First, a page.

UN’s Guterres ‘shocked’ as Gaza officials say more than 100 killed after Israeli soldiers fire on crowds seeking aid

Israel says many of the victims were crushed in a stampede or were run over by aid trucks

United Nations Secretary-General Antonio Guterres has said the killing of more than 100 people seeking humanitarian aid in Gaza was a situation that would require an effective independent investigation.

Speaking in St Vincent and the Grenadines ahead of a regional summit, Mr Guterres said he was “shocked” by the latest episode in the war with Israel, in which Palestinian authorities say over 30,000 civilians have been killed since October 7th.

Responding to questions on the failure of a recent UN Security Council resolution seeking a ceasefire, Mr Guterres said worsening geopolitical divides have “transformed the veto power into an effective instrument of paralysis of the action of the Security Council.”

“I am totally convinced that we need a humanitarian ceasefire and we need the unconditional and immediate release of hostages and that we should have a Security Council able to achieve these objectives,” Mr Guterres said.


The Hamas-run health ministry in Gaza says at least 112 residents were killed and hundreds injured when desperate Palestinians gathered at an aid convoy in Gaza city. Hamas accused Israeli troops of shooting at the crowd. According to an Israeli military investigation, nearly all the victims were either crushed in the stampede or run over by the aid lorries.

Hamas warned in a statement that the incident could lead to the failure of talks aimed at a deal on a truce and hostage releases before the start of the Ramadan holy month in 10 days’ time. “The negotiations conducted by the movement’s leadership are not an open process at the expense of the blood of our people,” it said.

The White House called the deaths “tremendously alarming”.

US president Joe Biden admitted the incident would complicate ceasefire talks, and said a truce by Monday was now unlikely.

Israeli prime minister Binyamin Netanyahu gave a press conference on Thursday night but did not mention the Gaza incident.

He said Israel had demanded a list of the hostages who are still alive that Hamas intends to release and is still waiting for a reply.

Palestinian president Mahmoud Abbas described the Gaza aid convoy deaths as “an ugly massacre conducted by the Israeli occupation army”.

United Nations human rights chief Volker Türk expressed outrage over the incident. “There appear to be no bounds to – no words to capture – the horrors that are unfolding before our eyes in Gaza.”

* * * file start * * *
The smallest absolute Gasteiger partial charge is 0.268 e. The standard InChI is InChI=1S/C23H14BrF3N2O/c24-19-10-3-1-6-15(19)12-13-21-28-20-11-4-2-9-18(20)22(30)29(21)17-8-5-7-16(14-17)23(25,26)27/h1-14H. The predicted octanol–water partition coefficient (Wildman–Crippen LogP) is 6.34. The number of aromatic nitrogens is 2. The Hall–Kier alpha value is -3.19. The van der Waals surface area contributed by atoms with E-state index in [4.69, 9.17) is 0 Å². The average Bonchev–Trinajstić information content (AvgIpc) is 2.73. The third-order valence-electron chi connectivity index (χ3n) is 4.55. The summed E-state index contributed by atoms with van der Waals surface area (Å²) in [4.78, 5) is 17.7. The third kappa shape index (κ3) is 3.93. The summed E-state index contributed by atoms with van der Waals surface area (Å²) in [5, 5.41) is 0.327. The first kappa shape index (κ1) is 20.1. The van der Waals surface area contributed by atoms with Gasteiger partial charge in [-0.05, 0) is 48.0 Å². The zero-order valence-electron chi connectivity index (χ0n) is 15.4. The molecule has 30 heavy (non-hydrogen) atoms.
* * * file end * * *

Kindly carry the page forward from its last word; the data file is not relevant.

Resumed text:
According to the Israeli military, Thursday’s events occurred in three separate incidents.

It said in the first incident thousands of Palestinians approached a convoy of 30 aid trucks that had entered southern Gaza via the Rafah crossing early on Thursday morning and reached the Gaza city neighbourhood of Rimal. The Israeli military said many people were crushed and others were run over by the lorry drivers.

It said the second incident occurred when lorries that still had humanitarian aid travelled to Gaza city and Hamas gunmen opened fire on crowds approaching the convoy.

An Israeli Defence Forces spokesman claimed the third incident was the only one that involved Israeli troops opening fire and occurred when a crowd of a few dozen approached an Israeli tank and continued to advance after ignoring warning shots fired into the air by the tank crew. According to the spokesman, the soldiers then directed live fire at the lower bodies of some in the crowd, hitting “seven or eight people”. The army said it was unable to determine how many were killed as victims were taken away to Palestinian hospitals.

Medical teams said they were unable to cope with the volume and severity of the injuries, with dozens of wounded taken to the Al-Shifa hospital, which is only partially operational after Israeli raids on the facility earlier in the conflict.

In light of the growing chaos in Gaza and the desperate need for humanitarian aid, Israel is considering parachuting supplies or maritime deliveries to Gaza beaches, avoiding the need for contact between troops and residents.

Before the incident the Palestinian health authorities said more than 30,000 Palestinians were now confirmed killed and more than 70,000 wounded in Israel’s offensive, launched after the October 7th attack in which Israel said Hamas gunmen killed 1,200 people and abducted more than 250, 134 of whom are still in Gaza

US defence secretary Lloyd Austin told a congressional hearing that more than 25,000 women and children had been killed by Israel’s offensive in Gaza, and that it could and should do more to protect civilians.

In the West Bank two Israelis were shot and killed when a Palestinian gunman opened fire at a petrol station close to the settlement of Eli. The assailant, a member of the Palestinian security forces who had served prison terms in Israel, was shot and killed at the site. - Additional reporting Reuters

Mark Weiss

Mark Weiss

Mark Weiss is a contributor to The Irish Times based in Jerusalem